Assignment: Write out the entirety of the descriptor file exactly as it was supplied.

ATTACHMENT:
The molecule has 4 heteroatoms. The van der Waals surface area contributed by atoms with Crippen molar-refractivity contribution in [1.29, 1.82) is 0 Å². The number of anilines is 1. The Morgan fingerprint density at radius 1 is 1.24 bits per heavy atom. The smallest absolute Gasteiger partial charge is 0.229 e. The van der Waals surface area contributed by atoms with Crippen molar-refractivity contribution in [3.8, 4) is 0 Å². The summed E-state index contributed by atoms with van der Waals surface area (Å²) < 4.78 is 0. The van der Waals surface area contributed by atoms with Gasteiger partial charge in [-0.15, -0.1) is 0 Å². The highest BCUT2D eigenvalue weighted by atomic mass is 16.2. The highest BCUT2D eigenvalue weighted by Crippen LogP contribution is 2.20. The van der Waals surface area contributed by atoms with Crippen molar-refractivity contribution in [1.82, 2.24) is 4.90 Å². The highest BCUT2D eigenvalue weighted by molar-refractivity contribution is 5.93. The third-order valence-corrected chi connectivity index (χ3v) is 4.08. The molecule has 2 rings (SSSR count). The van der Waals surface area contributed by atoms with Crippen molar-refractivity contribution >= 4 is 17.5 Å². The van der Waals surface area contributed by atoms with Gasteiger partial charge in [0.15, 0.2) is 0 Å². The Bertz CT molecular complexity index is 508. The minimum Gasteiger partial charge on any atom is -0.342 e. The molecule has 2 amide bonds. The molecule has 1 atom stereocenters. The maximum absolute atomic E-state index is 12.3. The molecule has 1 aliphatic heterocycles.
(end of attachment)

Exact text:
The molecule has 4 heteroatoms. The van der Waals surface area contributed by atoms with Crippen molar-refractivity contribution in [1.29, 1.82) is 0 Å². The number of anilines is 1. The Morgan fingerprint density at radius 1 is 1.24 bits per heavy atom. The smallest absolute Gasteiger partial charge is 0.229 e. The van der Waals surface area contributed by atoms with Crippen molar-refractivity contribution in [3.8, 4) is 0 Å². The summed E-state index contributed by atoms with van der Waals surface area (Å²) < 4.78 is 0. The van der Waals surface area contributed by atoms with Gasteiger partial charge in [-0.15, -0.1) is 0 Å². The highest BCUT2D eigenvalue weighted by atomic mass is 16.2. The highest BCUT2D eigenvalue weighted by Crippen LogP contribution is 2.20. The van der Waals surface area contributed by atoms with Crippen molar-refractivity contribution in [1.82, 2.24) is 4.90 Å². The highest BCUT2D eigenvalue weighted by molar-refractivity contribution is 5.93. The third-order valence-corrected chi connectivity index (χ3v) is 4.08. The molecule has 2 rings (SSSR count). The van der Waals surface area contributed by atoms with Crippen molar-refractivity contribution >= 4 is 17.5 Å². The van der Waals surface area contributed by atoms with Gasteiger partial charge in [0.15, 0.2) is 0 Å². The Bertz CT molecular complexity index is 508. The minimum Gasteiger partial charge on any atom is -0.342 e. The molecule has 2 amide bonds. The molecule has 1 atom stereocenters. The maximum absolute atomic E-state index is 12.3. The molecule has 1 aliphatic heterocycles.